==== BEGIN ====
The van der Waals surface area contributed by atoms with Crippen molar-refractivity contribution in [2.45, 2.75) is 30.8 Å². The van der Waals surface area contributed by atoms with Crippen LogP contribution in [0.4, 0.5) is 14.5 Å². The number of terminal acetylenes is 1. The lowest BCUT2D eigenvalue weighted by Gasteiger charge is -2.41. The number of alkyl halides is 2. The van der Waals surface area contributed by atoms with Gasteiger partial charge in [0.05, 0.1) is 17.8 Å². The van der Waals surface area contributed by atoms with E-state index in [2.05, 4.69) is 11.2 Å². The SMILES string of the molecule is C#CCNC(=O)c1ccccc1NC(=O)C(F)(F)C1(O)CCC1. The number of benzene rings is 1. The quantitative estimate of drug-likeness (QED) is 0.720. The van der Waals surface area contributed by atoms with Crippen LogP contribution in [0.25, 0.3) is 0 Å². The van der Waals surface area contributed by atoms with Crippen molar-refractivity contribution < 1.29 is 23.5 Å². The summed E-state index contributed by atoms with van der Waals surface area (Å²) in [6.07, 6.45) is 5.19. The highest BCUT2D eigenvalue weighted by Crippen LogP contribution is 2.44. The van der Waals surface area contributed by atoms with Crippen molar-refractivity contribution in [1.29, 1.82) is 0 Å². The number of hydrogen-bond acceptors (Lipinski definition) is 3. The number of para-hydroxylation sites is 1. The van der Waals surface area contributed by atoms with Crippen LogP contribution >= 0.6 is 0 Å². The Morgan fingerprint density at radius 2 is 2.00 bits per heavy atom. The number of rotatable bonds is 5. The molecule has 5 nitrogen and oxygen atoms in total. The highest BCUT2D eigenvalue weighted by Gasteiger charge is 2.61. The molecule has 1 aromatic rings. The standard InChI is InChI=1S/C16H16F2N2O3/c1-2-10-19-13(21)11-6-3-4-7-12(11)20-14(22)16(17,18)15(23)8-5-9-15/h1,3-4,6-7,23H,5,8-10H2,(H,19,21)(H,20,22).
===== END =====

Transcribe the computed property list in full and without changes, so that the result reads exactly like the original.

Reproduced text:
The van der Waals surface area contributed by atoms with Crippen molar-refractivity contribution in [2.45, 2.75) is 30.8 Å². The van der Waals surface area contributed by atoms with Crippen LogP contribution in [0.4, 0.5) is 14.5 Å². The number of terminal acetylenes is 1. The lowest BCUT2D eigenvalue weighted by Gasteiger charge is -2.41. The number of alkyl halides is 2. The van der Waals surface area contributed by atoms with Gasteiger partial charge in [0.05, 0.1) is 17.8 Å². The van der Waals surface area contributed by atoms with E-state index in [2.05, 4.69) is 11.2 Å². The SMILES string of the molecule is C#CCNC(=O)c1ccccc1NC(=O)C(F)(F)C1(O)CCC1. The number of benzene rings is 1. The quantitative estimate of drug-likeness (QED) is 0.720. The van der Waals surface area contributed by atoms with Crippen LogP contribution in [0.25, 0.3) is 0 Å². The van der Waals surface area contributed by atoms with Crippen molar-refractivity contribution < 1.29 is 23.5 Å². The summed E-state index contributed by atoms with van der Waals surface area (Å²) in [6.07, 6.45) is 5.19. The highest BCUT2D eigenvalue weighted by Crippen LogP contribution is 2.44. The van der Waals surface area contributed by atoms with Crippen molar-refractivity contribution in [1.29, 1.82) is 0 Å². The number of hydrogen-bond acceptors (Lipinski definition) is 3. The number of para-hydroxylation sites is 1. The van der Waals surface area contributed by atoms with Crippen LogP contribution >= 0.6 is 0 Å². The Morgan fingerprint density at radius 2 is 2.00 bits per heavy atom. The number of rotatable bonds is 5. The molecule has 5 nitrogen and oxygen atoms in total. The highest BCUT2D eigenvalue weighted by Gasteiger charge is 2.61. The molecule has 1 aromatic rings. The standard InChI is InChI=1S/C16H16F2N2O3/c1-2-10-19-13(21)11-6-3-4-7-12(11)20-14(22)16(17,18)15(23)8-5-9-15/h1,3-4,6-7,23H,5,8-10H2,(H,19,21)(H,20,22).